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Medical Pot Advocate: State's Proposed Overhaul Goes Too Far
An advocate of the state’s medical marijuana industry says the state regulators’ proposed rules go too far.
State regulators on Monday proposed a sweeping overhaul of the industry, including a registry of medical marijuana patients. Ezra Eickmeyer with the Washington Cannabis Association says the proposed rules go too far.
“The thought of completely merging the two systems and simply creating a database for people to be in if they want a tax exemption for getting some pot to smoke—it doesn’t really cover what patients need,” Eickmeyer said.
In addition to registering with the state, patients would have to buy their medicine at specially-licensed recreational pot stores, but they wouldn’t pay sales tax.
The proposed rules also cap the amount of marijuana patients can possess. Patients could no longer possess a 60-day supply of usable marijuana, or 24 ounces. Instead, they’d be limited to 3 ounces per week.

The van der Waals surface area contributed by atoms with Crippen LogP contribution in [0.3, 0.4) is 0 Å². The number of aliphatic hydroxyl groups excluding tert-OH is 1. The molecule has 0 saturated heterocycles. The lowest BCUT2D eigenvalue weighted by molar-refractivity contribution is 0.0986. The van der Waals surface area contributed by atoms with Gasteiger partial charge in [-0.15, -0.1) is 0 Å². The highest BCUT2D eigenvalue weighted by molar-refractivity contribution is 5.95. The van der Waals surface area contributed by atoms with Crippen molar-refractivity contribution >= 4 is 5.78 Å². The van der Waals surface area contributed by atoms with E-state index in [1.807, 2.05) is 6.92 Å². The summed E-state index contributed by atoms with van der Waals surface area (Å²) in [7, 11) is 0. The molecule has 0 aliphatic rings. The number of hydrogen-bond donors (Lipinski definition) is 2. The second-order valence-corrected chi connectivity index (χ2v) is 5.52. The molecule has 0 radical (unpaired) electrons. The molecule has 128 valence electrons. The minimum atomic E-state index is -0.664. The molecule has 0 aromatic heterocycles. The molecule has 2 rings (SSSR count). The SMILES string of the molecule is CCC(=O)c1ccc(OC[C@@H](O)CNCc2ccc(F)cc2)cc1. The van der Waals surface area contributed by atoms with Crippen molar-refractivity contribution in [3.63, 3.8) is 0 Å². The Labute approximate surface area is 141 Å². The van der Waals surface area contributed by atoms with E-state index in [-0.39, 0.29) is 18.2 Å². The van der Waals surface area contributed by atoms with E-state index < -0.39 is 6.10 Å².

Another dramatic proposal: collective gardens and home grows would be banned. Pot patients would instead get their medicine at licensed recreational pot stores with special approval to accept medical marijuana authorization cards.
Eickmeyer said some merger of the medical and recreational marijuana markets in Washington might work. But he objects to the draft recommendation that patients could no longer grow their own marijuana or have collective gardens.
The public will have a chance to comment on these proposals. State regulators will then make final recommendations to the Legislature by Jan. 1.